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    ABSTRACT: Liquid-assisted ventilation, as an alternative ventilation strategy for respiratory distress, is progressing from theory and basic science research to clinical application. Biochemically inert perfluorochemical liquids have low surface tension and high solubility for respiratory gases. From early immersion experiments, two primary techniques for liquid-assisted ventilation have emerged: total liquid ventilation and partial liquid ventilation. While computer-controlled, time-cycled, pressure/volume-limited total liquid ventilators can take maximum advantage of these liquids by completely eliminating the gas phase in the distressed lung, partial liquid ventilation takes advantage of having these liquids in the lung while maintaining gas ventilation. The benefits of both partial and total techniques have been demonstrated in animal models of neonatal and adult respiratory distress syndrome, aspiration syndromes and congenital diaphragmatic hernia and also in combination with other therapeutic modalities including extracorporeal membrane oxygenation, high-frequency ventilation and nitric oxide. Additionally, nonrespiratory applications have expanding potential including pulmonary drug delivery and radiographic imaging. Since its use in neonates in 1989, liquid-assisted ventilation in humans has progressed to a variety of clinical experiences with different aetiologies of respiratory distress. The future holds the opportunity to clarify and optimize the potential of multiple clinical applications for liquid-assisted ventilation.
    Annals of Medicine 11/2010; 29(6).
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    ABSTRACT: Gene therapy was introduced into clinical practice with great excitement, much publicity and considerable optimism in the early 1990s. Scientific evaluation of the early clinical trials has, however, greatly reduced the initial optimism. Follow-up studies have revealed that many early gene therapy trials mainly represented gene transfer into patients, possibly with short-term effects, but not true gene therapy where the course of the disease is permanently affected. This has lead to critical re-evaluation of the approaches taken. Clearly, more basic understanding is needed of the molecular mechanisms of the diseases treated. For this purpose, better animal models for human diseases are necessary. One of the biggest obstacles for gene therapy has been the lack of adequate vector systems. Development of new vectors for efficient and targeted delivery and uptake of therapeutic genes is a crucial area where progress needs to be made. The rationale for gene therapy depends largely on the type of disease to be treated. Recessively inherited single-gene disorders represent diseases where the concept of gene therapy-addition of a therapeutic gene to restore the lost function of two mutant alleles-is easily understood and rarely questioned. However, most gene therapy protocols are focused on multifactorial diseases such as malignancies where the therapeutic approach is quite different. While gene transfer technologies are being developed into truly effective gene therapy, the fight against inherited single-gene disorders also continues at population level by carrier screening and prenatal diagnostics where rapid methodological developments are taking place.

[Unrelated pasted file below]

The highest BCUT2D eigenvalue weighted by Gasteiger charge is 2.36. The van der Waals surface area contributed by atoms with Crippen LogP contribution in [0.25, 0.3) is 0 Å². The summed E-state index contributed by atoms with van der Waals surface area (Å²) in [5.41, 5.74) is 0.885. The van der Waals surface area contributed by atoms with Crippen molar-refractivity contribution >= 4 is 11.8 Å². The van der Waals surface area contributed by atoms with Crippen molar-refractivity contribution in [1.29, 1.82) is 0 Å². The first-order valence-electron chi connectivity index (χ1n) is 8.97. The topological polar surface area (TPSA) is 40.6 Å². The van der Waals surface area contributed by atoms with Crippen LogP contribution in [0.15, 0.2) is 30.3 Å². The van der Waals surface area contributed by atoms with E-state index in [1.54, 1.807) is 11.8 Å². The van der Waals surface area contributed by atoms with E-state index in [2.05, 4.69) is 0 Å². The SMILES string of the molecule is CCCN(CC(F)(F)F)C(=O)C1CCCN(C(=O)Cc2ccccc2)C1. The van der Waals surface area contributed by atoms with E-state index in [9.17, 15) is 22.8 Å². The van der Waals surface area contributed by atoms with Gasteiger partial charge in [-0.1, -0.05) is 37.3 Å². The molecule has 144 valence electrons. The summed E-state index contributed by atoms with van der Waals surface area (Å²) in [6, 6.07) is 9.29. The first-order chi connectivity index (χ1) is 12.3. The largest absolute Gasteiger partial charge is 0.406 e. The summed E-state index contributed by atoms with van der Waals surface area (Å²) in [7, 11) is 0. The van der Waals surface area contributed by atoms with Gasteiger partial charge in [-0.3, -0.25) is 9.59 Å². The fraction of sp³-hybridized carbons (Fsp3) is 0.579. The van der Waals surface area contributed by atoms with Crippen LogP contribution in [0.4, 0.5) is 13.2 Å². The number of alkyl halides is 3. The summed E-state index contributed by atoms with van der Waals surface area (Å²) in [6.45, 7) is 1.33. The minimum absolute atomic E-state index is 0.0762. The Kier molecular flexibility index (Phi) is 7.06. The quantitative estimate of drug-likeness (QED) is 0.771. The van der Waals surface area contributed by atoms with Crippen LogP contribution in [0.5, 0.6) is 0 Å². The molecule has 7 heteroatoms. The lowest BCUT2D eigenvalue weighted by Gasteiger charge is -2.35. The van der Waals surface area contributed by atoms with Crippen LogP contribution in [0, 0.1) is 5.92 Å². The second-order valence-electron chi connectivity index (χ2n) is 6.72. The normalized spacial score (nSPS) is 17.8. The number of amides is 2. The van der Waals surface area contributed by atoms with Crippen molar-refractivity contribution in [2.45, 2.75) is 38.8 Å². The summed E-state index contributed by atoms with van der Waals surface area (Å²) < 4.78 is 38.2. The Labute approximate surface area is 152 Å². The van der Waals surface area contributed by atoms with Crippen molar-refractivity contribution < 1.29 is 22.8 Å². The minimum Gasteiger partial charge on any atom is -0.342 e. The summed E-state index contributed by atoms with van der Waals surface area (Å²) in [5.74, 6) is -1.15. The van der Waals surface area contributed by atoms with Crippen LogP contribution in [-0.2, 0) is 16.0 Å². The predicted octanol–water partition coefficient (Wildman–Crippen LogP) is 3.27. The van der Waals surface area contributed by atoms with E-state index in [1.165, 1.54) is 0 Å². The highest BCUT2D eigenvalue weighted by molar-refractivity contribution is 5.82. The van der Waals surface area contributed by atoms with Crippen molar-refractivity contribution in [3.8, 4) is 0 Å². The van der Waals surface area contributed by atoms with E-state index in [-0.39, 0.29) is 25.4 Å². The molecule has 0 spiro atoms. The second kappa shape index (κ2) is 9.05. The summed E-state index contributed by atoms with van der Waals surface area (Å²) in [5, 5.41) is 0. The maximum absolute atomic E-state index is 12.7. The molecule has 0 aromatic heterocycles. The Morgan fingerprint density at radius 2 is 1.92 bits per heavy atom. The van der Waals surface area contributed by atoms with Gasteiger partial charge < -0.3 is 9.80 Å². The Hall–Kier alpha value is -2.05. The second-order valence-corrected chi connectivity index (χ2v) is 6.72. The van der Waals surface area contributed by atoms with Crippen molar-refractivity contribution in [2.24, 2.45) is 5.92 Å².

Annals of Medicine 11/2010; 29(6):549-551.
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    ABSTRACT: Calcification of extracellular matrix (ECM) can be either physiological or pathological. Physiological calcification (or mineralization) of ECM is restricted to bones, teeth and, to a lesser extent, growth plate cartilages. Pathological calcification appears often in the ECM of arteries where it is a frequent complication of atherosclerosis. However, calcification of the ECM of arteries is not restricted to atherosclerosis. Indeed, human diseases have been described that are characterized by calcification of the aortic media in the absence of any atherosclerotic lesions. The existence of these rare diseases, along with several mouse models recently generated and discussed below, indicates that the formation of atherosclerotic lesions and the calcification of the artery ECM are controlled by different genetic pathways. This emerging knowledge has implications for our understanding of ECM calcification beyond atherosclerosis.
    Annals of Medicine 11/2010; 30(6):538-541.
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    ABSTRACT: The main pathological feature of human T-lymphotropic virus type I (HTLV-1)- associated myelopathy/tropical spastic paraparesis (HAWTSP) is chronic inflammation of the spinal cord characterized by perivascular cuffing of mononuclear cells accompanied by parenchymal lymphocytic infiltration. Although the exact mechanism of the pathogenesis of HAWTSP is still obscure, immunological abnormalities arising from a high HTLV-I proviral load in peripheral blood lymphocytes (PBL) play an important role in the pathological process of spinal cord lesions in HAWTSP patients. The relationship between HLA haplotype and the risk of the occurrence of HAWTSP will be elucidated by results from studies of HLA allele typing. In addition, recent data indicate that HTLV-I and its expression are localized in infiltrated lymphocytes within the spinal cord lesions of HAWTSP patients rather than in resident central nervous system (CNS) parenchymal cells. Although a bystander damage of the surrounding CNS tissues, in which CD8+ HTLV-I-specific cytotoxic T lymphocyte (CTL) attack HTLV-I-infected lymphocytes, might be involved in the pathological events of the spinal cords of HAM/ TSP patients as one of the actual pathogenetic mechanisms, heightened transmigrating activity of HTLV-I-infected CD4+ T lymphocytes to the CNS tissues may have a key role in the development of HAM/TSP. Therefore, although the exact mechanism underlying the high HTLV-I proviral load in PBL in HAWTSP patients is still unknown, we must consider therapeutic approaches in HAM/TSP that eliminate HTLV-I-infected CD4+ T lymphocytes.
    Annals of Medicine 09/2010; 32(9).